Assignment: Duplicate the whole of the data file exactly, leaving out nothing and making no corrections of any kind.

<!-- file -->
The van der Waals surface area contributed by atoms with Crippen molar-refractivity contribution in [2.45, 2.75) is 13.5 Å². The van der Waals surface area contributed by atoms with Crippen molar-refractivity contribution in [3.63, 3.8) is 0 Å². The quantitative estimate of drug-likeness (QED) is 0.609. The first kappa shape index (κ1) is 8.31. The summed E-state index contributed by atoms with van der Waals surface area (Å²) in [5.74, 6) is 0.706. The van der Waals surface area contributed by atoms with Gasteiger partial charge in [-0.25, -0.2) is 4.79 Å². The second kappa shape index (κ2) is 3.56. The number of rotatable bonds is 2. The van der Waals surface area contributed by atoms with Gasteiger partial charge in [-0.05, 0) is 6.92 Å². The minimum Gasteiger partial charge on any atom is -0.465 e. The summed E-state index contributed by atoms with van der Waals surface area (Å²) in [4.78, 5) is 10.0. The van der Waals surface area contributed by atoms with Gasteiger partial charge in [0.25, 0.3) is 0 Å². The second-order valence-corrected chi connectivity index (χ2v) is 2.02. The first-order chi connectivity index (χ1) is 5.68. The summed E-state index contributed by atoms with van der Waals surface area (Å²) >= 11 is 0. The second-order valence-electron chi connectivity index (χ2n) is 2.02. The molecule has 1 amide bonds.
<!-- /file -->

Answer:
The van der Waals surface area contributed by atoms with Crippen molar-refractivity contribution in [2.45, 2.75) is 13.5 Å². The van der Waals surface area contributed by atoms with Crippen molar-refractivity contribution in [3.63, 3.8) is 0 Å². The quantitative estimate of drug-likeness (QED) is 0.609. The first kappa shape index (κ1) is 8.31. The summed E-state index contributed by atoms with van der Waals surface area (Å²) in [5.74, 6) is 0.706. The van der Waals surface area contributed by atoms with Gasteiger partial charge in [-0.25, -0.2) is 4.79 Å². The second kappa shape index (κ2) is 3.56. The number of rotatable bonds is 2. The van der Waals surface area contributed by atoms with Gasteiger partial charge in [-0.05, 0) is 6.92 Å². The minimum Gasteiger partial charge on any atom is -0.465 e. The summed E-state index contributed by atoms with van der Waals surface area (Å²) in [4.78, 5) is 10.0. The van der Waals surface area contributed by atoms with Gasteiger partial charge in [0.25, 0.3) is 0 Å². The second-order valence-corrected chi connectivity index (χ2v) is 2.02. The first-order chi connectivity index (χ1) is 5.68. The summed E-state index contributed by atoms with van der Waals surface area (Å²) >= 11 is 0. The second-order valence-electron chi connectivity index (χ2n) is 2.02. The molecule has 1 amide bonds.